Characterization of the serum and liver proteomes in gut-microbiota-lacking mice.
ABSTRACT: Current nutrition research is focusing on health promotion, disease prevention, and performance improvement for individuals and communities around the world. The humans with required nutritional ingredients depend on both how well the individual is provided with balanced foods and what state of gut microbiota the host has. Studying the mutually beneficial relationships between gut microbiome and host is an increasing attention in biomedical science. The purpose of this study is to understand the role of gut microbiota and to study interactions between gut microbiota and host. In this study, we used a shotgun proteomic approach to reveal the serum and liver proteomes in gut-microbiota-lacking mice. For serum, 15 and 8 proteins were uniquely detected in specific-pathogen-free (SPF) and germ-free (GF) mice, respectively, as well as the 3 and 20 proteins were significantly increased and decreased, respectively, in GF mice compared to SPF mice. Among the proteins of the serum, major urinary protein 1 (MUP-1) of GF mice was significantly decreased compared to SPF mice. In addition, MUP-1 expression is primarily regulated by testosterone. Lacking in gut flora has been implicated in many adverse effects, and now we have found its pathogenic root maybe gut bacteria can regulate the sex-hormone testosterone levels. In the liver, 8 and 22 proteins were uniquely detected in GF mice and SPF mice, respectively, as well as the 14 and 30 proteins were significantly increased and decreased, respectively, in GF mice compared to SPF mice. Furthermore, ingenuity pathway analysis (IPA) indicated that gut microbiota influence the host in cancer, organismal injury and abnormalities, respiratory disease; cell cycle, cellular movement and tissue development; cardiovascular disease, reproductive system disease; and lipid metabolism, molecular transport and small molecule biochemistry. Our findings provide more detailed information of the role of gut microbiota and will be useful to help study gut bacteria and disease prevention.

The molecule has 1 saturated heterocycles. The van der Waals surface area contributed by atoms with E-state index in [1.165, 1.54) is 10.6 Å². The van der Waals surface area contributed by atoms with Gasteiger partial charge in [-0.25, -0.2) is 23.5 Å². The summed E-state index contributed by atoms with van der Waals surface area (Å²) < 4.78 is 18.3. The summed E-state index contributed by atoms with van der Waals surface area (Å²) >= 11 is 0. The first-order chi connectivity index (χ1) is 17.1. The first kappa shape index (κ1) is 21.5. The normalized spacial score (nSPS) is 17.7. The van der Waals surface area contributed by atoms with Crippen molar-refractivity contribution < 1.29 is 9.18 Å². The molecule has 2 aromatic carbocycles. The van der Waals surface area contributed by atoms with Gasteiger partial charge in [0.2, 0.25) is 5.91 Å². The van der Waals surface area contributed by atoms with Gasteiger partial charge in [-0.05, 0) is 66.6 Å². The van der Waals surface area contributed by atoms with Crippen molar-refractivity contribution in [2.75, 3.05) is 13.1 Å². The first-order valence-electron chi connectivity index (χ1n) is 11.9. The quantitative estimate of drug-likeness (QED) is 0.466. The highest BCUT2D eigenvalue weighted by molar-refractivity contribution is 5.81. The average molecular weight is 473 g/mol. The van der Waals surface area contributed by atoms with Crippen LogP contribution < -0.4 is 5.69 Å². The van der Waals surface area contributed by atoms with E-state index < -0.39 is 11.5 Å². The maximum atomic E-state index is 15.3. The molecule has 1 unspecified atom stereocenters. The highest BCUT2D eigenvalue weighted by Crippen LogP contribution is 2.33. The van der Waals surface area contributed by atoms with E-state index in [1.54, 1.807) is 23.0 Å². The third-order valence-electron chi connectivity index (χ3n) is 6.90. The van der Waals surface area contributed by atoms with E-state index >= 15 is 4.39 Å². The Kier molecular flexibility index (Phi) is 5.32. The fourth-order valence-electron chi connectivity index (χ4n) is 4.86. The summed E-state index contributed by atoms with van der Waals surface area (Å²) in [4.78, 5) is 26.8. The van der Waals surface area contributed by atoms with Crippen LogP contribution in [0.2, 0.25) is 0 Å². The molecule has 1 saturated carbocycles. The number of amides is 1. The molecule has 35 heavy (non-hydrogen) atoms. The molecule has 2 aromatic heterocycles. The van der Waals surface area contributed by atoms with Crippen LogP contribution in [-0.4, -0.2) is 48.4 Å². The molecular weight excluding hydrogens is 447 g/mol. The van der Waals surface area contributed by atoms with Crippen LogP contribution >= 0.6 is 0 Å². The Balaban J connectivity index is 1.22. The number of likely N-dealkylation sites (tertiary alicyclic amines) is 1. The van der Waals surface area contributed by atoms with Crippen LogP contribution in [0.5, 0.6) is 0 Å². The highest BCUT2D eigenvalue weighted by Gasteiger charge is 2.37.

Project description:An increasing number of studies have recently indicated the important effects of gut microbes on various functions of the central nervous system. However, the underlying mechanisms by which gut microbiota regulate brain functions and behavioral phenotypes remain largely unknown. We therefore used isobaric tags for relative and absolute quantitation (iTRAQ)-based quantitative proteomic analysis to obtain proteomic profiles of the hippocampus in germ-free (GF), colonized GF, and specific pathogen-free (SPF) mice. We then integrated the resulting proteomic data with previously reported mRNA microarray data, to further explore the effects of gut microbes on host brain functions. We identified that 61 proteins were upregulated and 242 proteins were downregulated in GF mice compared with SPF mice. Of these, 124 proteins were significantly restored following gut microbiota colonization. Bioinformatic analysis of these significant proteins indicated that the glucocorticoid receptor signaling pathway and inflammation-related pathways were the most enriched disrupted pathways. This study provides new insights into the pathological mechanisms of gut microbiota-regulated diseases.
Project description:There is an interaction and bidirectional selection between dietary intake and gut microbiota due to the different efficiency of nutrients in the gut. The nutritional composition of germ-free (GF) diets differs significantly from specific pathogen-free (SPF) diets. There is, however, no data revealing how SPF animals from the same microbial background respond to them and if they affect the host. We examined the growth of SPF mice on the GF diet and found that it reduced body weight, intestinal length and intestinal morphology. Interestingly, the GF diet increased the level of pro-inflammatory bacteria in the gut of SPF mice, including Proteobacteria, <i>Burkholderiaceae, Alloprevotella</i> and <i>Parasutterella</i>. Furthermore, GF diets caused significant increases in malondialdehyde (MDA), IL-1β, IL-6, and D-lactate levels in the serum of SPF mice and significantly altered their serum metabolic profile, especially amino acid metabolism. In conclusion, GF diets are not suitable for the growth and development of SPF mice. These findings, based on the role of gut microbiota in diet selection, provide new insights into the scientific and rational use of experimental animal diets.